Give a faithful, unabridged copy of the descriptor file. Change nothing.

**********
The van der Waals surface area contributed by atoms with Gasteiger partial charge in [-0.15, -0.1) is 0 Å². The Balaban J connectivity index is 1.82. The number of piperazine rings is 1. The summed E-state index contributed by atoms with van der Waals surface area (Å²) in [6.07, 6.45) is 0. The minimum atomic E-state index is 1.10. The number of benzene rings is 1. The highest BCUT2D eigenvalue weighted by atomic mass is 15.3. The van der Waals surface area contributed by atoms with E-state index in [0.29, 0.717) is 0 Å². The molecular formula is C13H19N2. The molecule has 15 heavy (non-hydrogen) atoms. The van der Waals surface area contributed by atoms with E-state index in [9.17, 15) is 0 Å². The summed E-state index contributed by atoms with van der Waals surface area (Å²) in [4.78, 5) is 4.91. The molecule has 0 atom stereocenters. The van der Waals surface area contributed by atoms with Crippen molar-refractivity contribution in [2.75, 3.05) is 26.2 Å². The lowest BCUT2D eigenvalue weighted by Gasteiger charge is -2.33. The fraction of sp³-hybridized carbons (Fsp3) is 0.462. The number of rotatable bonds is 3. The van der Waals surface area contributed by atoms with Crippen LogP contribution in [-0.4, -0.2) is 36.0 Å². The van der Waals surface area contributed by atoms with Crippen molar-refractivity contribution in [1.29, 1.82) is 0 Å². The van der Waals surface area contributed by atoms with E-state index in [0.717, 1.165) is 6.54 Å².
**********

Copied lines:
The van der Waals surface area contributed by atoms with Gasteiger partial charge in [-0.15, -0.1) is 0 Å². The Balaban J connectivity index is 1.82. The number of piperazine rings is 1. The summed E-state index contributed by atoms with van der Waals surface area (Å²) in [6.07, 6.45) is 0. The minimum atomic E-state index is 1.10. The number of benzene rings is 1. The highest BCUT2D eigenvalue weighted by atomic mass is 15.3. The van der Waals surface area contributed by atoms with E-state index in [0.29, 0.717) is 0 Å². The molecular formula is C13H19N2. The molecule has 15 heavy (non-hydrogen) atoms. The van der Waals surface area contributed by atoms with E-state index in [9.17, 15) is 0 Å². The summed E-state index contributed by atoms with van der Waals surface area (Å²) in [4.78, 5) is 4.91. The molecule has 0 atom stereocenters. The van der Waals surface area contributed by atoms with Crippen molar-refractivity contribution in [2.75, 3.05) is 26.2 Å². The lowest BCUT2D eigenvalue weighted by Gasteiger charge is -2.33. The fraction of sp³-hybridized carbons (Fsp3) is 0.462. The number of rotatable bonds is 3. The van der Waals surface area contributed by atoms with Crippen LogP contribution in [-0.4, -0.2) is 36.0 Å². The van der Waals surface area contributed by atoms with Crippen molar-refractivity contribution in [1.29, 1.82) is 0 Å². The van der Waals surface area contributed by atoms with E-state index in [0.717, 1.165) is 6.54 Å².